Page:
"Turn this up for everybody, please."
Pacing onstage in the middle of Joe Louis Arena, Prince is huddling with an engineer. You think: Is that Prince? The sex-machine mystic of American pop and record-label scourge is a wisp of a man, dressed for the moment in a dark suit, eyeglasses and black turtleneck, like a professor at some university where soul is in the syllabus. A bass player, drummer and keyboardist wait nearby, ready. On cue, the band erupts and Prince, a lime-green Stratocaster around his neck, wades into a humid nine-minute blues.
"If you've got the time, baby," he moans, over Hendrix-inspired riffing, "I've got the ride."
Oh yes. That is Prince, at a sound check before a concert a few weeks ago, a show that he brings, at long last, to Washington for a three-night stand at MCI Center, starting tonight. During this particular song he'll steer his guitar through 20 different moods -- it's blustery, then worried, then weeping, then joyful for a few bars. He's so fluid and so preternaturally one with the instrument that you watch and must fight the urge to laugh. Or shake your head. Or cry. The performance, like so much of Prince's best work, falls somewhere between a stupid human trick and a miracle.
After a few songs, Prince jumps off the stage and takes a seat in the stands, which will be packed in a few hours but are empty for the moment. He listens to the band, offering directions and one-liners over a wireless microphone. Once he likes what he hears, he strolls over and introduces himself.
"Are you my doctor?" he quips, with a handshake and a wry smile. A golf cart has been backed into the arena and Prince is heading toward it.
"We've got a ways to go, so we're going to drive," he says as he settles in behind the wheel.
"Hang on," he says, over his shoulder. "I don't have insurance."
Prince in the driver's seat -- it couldn't be scripted any better. Known for the fastidious grip he keeps on every detail of his professional life, Prince has longed for this perch throughout his polychromatic career and, at the age of 46, he is finally and firmly there.
Behind him is the rancorous contractual fight with Warner Bros., his former label, during which he changed his name to a squiggle that couldn't be pronounced and appeared in public with the word "slave" inked on his cheek. Prince wanted out of a deal, reportedly worth $100 million, that he signed in the late 1980s, one that gave Warner rights to the masters of his recordings. He reassumed his given name only after his publishing contract with the company had expired.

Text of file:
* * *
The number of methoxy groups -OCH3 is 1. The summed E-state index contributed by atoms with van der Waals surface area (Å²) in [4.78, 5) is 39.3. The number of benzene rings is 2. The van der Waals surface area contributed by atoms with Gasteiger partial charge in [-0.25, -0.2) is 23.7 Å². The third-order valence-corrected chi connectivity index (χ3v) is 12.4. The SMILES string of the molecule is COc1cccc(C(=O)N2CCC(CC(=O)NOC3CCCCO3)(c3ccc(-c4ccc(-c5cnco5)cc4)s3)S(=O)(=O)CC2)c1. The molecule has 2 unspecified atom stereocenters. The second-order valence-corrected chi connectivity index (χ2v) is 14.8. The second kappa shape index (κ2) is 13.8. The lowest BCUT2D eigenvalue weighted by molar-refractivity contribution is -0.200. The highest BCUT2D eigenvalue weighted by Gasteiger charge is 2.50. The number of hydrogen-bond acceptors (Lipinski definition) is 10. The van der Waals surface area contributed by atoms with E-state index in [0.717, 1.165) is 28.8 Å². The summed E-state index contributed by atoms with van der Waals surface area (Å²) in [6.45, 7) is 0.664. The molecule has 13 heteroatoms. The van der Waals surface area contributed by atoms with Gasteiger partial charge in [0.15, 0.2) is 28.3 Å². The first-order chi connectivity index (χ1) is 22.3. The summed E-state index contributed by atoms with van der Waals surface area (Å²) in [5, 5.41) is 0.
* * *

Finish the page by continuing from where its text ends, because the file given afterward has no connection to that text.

Behind him, too, is all the personal trauma that so devastatingly complemented the professional turmoil. There was a son who died after just a week of life, from a rare bone disease, in 1996; a subsequent divorce from his first wife, a former backup dancer named Mayte Garcia; the passing of both of his parents. Prince never wanted to discuss any of it. That, plus his cage-match tactics with Warner Bros., took a public relations toll through most of the '90s, turning this deeply private man into what looked a lot like a humorless eccentric.
It didn't help that his output in recent years, available through his Web site, had been uneven, to put it generously, and didn't sell anywhere close to his "1999" and "Purple Rain" peak. As bad, the information vacuum left by his silence was filled by the Jay Lenos of the world, who told jokes like this one, on the "Tonight Show," in 2000:
"The Artist Formerly Known as Prince announced Tuesday that he will be, now and forever, known again as Prince. He should change his name one last time to the Artist Who Formerly Sold Albums."
A knee-slapper. But who's laughing now? After years in a kind of self-imposed exile, Prince is behaving, and recording, like a rock star again. He's filling arenas on a marathon and hugely successful tour, the wind of a certifiable hit album, "Musicology," at his back. He even eased off his phobia about major labels enough to let Sony distribute the album, though the company is merely getting a cut for shipping the disc into stores and will not own the copyrights on the masters.
He's also talking to journalists again, something he's rarely done in recent years. Still, there are plenty of ground rules. Like no tape recorders -- Prince has said he doesn't like the sound of his voice, a claim that is crazy on so many levels, it's hard to know where to start. Also, no questions about his private life.
Even with those caveats, Prince seems mellowed and readier than ever to retrieve that part of his audience that believed he'd gone missing or a little mad. Did he miss fame on the scale of his MTV days in the '80s?
His answer: Not at all.